Privacy Policies of Telecom Service Providers - Or Why You Shouldn't Just Click Accept

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Tl;dr

We analysed the privacy of policies of the four large telecom service providers - Jio, Vi, Airtel, and BSNL - to check not only whether they were Puttaswamy-compliant, but also whether their policies would need updating in the face of the impending Personal Data Protection Bill, 2019. We found certain issues in these policies, on the basis of which we have sent letters detailing our comments to these telecom service providers.

Why study privacy policies?

On October 8th, 2020, Airtel updated its privacy policy. The updated policy stated that categories of information that Airtel would collect would include "political opinions, religious beliefs and sexual orientation". A week later, reports emerged about the policy, with many users calling out the telecom service provider (TSP) on it's policy for violating the privacy of users.

While Airtel has subsequently amended its privacy policy, the incident brought to light the need to ensure that TSPs, who both generate and process large amounts of data on a daily basis, have robust privacy policies that does protects the digital rights of users and complies with legal and legislative frameworks for data security. Additionally, given that The Personal Data Protection Bill, 2019 was introduced in Parliament last year, we thought it might make sense to analyse these policies from the angle of the Bill as well. In our analysis, we tried to focus not just on issues related to privacy and digital security but also organisational practices. For this, we used the framework provided by the Personal Data Protection Bill, 2019, and then compared the four TSPs on how they fared with regards to metrics such as the existence of consent sharing mechanisms and data transparency.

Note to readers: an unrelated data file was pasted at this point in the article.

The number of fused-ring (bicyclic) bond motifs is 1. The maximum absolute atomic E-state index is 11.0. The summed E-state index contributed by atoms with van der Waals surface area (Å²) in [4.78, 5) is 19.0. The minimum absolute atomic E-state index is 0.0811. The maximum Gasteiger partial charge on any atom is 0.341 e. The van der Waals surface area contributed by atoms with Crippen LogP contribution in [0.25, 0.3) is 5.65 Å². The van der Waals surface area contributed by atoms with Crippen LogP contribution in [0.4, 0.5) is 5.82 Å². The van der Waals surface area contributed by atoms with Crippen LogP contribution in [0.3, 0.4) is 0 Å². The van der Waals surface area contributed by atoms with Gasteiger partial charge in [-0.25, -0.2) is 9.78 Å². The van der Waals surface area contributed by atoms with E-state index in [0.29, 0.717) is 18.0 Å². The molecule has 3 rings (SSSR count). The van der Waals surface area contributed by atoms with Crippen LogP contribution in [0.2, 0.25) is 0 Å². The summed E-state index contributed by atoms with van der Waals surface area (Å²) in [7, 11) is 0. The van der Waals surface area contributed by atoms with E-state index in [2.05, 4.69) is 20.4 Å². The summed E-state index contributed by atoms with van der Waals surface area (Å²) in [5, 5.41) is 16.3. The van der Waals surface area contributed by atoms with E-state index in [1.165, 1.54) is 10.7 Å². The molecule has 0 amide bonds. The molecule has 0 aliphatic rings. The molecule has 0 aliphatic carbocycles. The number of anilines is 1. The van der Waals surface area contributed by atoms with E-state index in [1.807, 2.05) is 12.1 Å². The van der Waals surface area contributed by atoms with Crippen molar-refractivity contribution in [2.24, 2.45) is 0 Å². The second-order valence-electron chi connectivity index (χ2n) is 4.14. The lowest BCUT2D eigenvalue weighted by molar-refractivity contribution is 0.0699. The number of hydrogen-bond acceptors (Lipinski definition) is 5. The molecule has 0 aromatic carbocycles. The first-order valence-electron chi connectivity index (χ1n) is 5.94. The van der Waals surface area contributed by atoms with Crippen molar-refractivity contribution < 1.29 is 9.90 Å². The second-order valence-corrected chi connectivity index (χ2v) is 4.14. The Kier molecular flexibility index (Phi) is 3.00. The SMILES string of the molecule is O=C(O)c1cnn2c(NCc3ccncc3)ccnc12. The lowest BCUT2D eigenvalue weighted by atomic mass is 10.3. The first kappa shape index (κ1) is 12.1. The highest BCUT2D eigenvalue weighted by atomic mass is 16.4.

Airtel

Airtel may have updated its privacy policy, but significant issues still remain. For example, Airtel predicates the provision of services on the consent of the user to process data, explicitly stating that Airtel may discontinue services in which consent is not provided or is provided but then later taken back. Now, the Personal Data Protection Bill, 2019 (PDPB) itself unequivocally states that “the provision of any goods or services or the quality thereof, or the performance of any contract, or the enjoyment of any legal right or claim, shall not be made conditional on the consent to the processing of any personal data not necessary for that purpose”. Thus, if the PDPB were to be passed, such a privacy policy would be violative of the Act.

The PDPB also mandates certain additional safeguards for the processing of sensitive personal data, which are missing in the policy. Additionally, the policy states that Airtel may still have lawful grounds to process personal data once a user’s contract with Airtel has been terminated, even though the PDPB preserves the right to erasure. Data retention timelines and data anonymisation standards are missing from the policy as well.